While you are waiting for the police officer to arrive, take a more detailed survey of yourself, any other passengers, and your vehicle. If you notice any injuries, make note of them for treatment later on. Take pictures of your injuries to ensure you have adequate documentation. Then, evaluate your car, and take note of any damage there, as well. You can also take photographs of the other person’s damage, as well as pictures of the surrounding area and any notable traffic signs or markings.

3. Talk to the Police Officer

Once the officer arrives at the scene, they’ll speak to you and the other party separately. This will allow them to put together the pieces of the accident and determine factors like the cause and who they believe is liable. Calmly and clearly explain to the officer what happened, using as much detail as possible. Avoid any statements that could potentially make you seem liable such as “I’m sorry,” “I didn’t see them coming,” or “I didn’t know that was going to happen.”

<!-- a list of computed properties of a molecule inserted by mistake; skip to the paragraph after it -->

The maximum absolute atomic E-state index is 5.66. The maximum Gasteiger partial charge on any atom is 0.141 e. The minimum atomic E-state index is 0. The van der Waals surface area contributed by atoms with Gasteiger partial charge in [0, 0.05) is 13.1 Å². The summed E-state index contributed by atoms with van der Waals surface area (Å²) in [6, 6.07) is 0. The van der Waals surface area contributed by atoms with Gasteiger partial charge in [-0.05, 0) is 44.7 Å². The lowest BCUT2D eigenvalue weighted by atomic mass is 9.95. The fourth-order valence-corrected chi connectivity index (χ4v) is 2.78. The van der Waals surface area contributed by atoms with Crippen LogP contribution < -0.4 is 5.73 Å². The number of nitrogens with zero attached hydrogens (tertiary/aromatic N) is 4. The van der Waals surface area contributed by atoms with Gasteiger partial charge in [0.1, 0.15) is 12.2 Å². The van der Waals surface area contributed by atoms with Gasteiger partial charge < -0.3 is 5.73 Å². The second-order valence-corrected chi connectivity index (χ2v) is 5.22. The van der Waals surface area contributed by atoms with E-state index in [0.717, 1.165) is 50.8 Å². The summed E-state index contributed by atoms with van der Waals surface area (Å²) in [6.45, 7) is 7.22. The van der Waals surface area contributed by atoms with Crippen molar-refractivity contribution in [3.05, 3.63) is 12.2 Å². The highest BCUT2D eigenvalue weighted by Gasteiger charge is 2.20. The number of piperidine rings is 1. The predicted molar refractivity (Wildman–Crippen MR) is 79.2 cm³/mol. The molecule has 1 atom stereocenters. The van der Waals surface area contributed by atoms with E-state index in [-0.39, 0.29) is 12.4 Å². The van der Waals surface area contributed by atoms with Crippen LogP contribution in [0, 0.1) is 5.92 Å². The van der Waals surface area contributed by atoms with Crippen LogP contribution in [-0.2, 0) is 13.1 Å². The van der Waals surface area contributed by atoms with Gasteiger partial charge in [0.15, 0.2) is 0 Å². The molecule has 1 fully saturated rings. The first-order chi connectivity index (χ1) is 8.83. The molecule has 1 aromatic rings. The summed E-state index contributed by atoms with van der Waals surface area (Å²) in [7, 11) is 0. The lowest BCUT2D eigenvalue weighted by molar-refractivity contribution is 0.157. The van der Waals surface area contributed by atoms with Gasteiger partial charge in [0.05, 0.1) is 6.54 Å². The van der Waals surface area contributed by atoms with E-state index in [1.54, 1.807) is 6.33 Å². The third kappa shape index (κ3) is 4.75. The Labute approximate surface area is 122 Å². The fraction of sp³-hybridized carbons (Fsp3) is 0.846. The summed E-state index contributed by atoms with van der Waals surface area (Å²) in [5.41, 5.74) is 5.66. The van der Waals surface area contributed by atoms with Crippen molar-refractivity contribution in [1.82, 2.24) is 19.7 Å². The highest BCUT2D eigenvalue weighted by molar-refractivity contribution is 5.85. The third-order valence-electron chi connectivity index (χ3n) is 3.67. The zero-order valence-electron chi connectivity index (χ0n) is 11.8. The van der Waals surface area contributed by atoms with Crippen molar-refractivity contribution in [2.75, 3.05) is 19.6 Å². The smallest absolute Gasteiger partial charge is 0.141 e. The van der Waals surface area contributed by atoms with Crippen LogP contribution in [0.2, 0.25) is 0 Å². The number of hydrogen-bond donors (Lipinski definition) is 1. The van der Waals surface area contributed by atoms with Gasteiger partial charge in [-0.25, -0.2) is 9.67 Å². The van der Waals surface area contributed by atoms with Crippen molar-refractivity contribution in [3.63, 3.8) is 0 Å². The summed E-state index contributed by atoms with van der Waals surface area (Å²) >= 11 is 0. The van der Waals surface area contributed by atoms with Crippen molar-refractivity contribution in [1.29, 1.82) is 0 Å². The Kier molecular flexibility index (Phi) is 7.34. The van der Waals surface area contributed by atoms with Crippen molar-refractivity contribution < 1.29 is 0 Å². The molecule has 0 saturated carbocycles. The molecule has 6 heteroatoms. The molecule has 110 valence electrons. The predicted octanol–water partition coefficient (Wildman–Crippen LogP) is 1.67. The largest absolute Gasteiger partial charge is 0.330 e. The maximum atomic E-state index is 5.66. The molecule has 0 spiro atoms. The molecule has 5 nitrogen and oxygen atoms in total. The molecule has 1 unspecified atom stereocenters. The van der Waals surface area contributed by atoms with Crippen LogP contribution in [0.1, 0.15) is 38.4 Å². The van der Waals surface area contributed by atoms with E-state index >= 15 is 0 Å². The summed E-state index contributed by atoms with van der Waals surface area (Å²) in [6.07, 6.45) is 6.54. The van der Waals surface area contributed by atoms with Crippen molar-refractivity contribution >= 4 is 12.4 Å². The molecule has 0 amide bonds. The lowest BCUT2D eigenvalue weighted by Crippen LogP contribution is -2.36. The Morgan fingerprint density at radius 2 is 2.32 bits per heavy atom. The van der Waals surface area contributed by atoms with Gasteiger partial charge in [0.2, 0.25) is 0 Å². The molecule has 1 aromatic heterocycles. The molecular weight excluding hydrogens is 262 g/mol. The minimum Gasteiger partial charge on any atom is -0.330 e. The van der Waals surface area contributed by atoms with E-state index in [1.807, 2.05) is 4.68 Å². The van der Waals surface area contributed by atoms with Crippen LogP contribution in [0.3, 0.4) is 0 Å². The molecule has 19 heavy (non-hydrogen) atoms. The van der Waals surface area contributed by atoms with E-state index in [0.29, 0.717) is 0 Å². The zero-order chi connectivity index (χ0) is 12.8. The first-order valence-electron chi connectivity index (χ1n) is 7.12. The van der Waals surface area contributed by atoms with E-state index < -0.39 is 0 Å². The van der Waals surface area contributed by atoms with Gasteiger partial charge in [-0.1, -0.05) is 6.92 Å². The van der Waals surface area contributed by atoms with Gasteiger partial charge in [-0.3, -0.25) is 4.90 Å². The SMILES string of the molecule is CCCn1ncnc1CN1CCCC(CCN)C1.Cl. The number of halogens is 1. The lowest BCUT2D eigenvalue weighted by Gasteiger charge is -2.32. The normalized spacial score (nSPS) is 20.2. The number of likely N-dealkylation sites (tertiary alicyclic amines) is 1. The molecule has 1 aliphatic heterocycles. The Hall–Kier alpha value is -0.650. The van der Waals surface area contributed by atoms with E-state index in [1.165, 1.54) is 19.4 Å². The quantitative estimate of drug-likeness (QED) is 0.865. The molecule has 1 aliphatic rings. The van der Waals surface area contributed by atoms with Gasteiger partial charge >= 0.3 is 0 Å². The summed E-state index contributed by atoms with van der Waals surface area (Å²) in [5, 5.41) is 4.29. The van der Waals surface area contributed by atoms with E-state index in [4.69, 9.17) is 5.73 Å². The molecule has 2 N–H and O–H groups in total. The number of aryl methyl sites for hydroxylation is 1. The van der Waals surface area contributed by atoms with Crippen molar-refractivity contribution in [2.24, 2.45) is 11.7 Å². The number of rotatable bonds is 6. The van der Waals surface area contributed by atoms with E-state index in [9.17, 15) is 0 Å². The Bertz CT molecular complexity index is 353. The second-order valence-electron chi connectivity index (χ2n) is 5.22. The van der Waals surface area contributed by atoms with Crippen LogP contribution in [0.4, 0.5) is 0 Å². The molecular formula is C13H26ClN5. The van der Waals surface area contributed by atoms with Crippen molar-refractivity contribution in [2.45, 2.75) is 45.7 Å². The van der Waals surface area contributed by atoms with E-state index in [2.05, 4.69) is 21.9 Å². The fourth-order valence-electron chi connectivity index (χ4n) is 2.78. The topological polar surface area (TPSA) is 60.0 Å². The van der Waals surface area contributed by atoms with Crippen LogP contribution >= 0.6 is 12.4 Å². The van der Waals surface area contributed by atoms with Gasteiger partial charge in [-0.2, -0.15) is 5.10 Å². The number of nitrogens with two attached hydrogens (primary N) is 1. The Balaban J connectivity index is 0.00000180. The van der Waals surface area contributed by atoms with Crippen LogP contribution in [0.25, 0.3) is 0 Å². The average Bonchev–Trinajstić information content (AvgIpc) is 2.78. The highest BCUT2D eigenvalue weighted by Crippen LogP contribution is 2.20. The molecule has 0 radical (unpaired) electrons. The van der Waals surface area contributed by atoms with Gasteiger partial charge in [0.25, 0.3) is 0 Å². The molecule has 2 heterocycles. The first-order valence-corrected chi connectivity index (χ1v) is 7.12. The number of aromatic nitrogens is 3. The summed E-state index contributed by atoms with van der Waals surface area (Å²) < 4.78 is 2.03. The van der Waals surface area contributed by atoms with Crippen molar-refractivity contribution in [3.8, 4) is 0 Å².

After providing your statement, give the office your insurance information. They will take this down to include it in the police report. Request a copy of the other party’s policy, and ask when you can expect a copy of the police report to become available for your use.

4. Get the Contact Information of Any Eyewitnesses

If there were any people present at the time of the crash, ask for the contact information. Explain that you’d like to have their information in the event you need to file a personal injury claim and that having them provide a statement with their opinion on what happened could be highly beneficial to help you recover the compensation you deserve.

5. Request Medical Attention

Even if you initially feel fine after a car accident, it’s crucial you allow the officer to have you evaluated by a medical professional. More often than not, car accident injuries take anywhere from a few hours to a few days to make themselves known.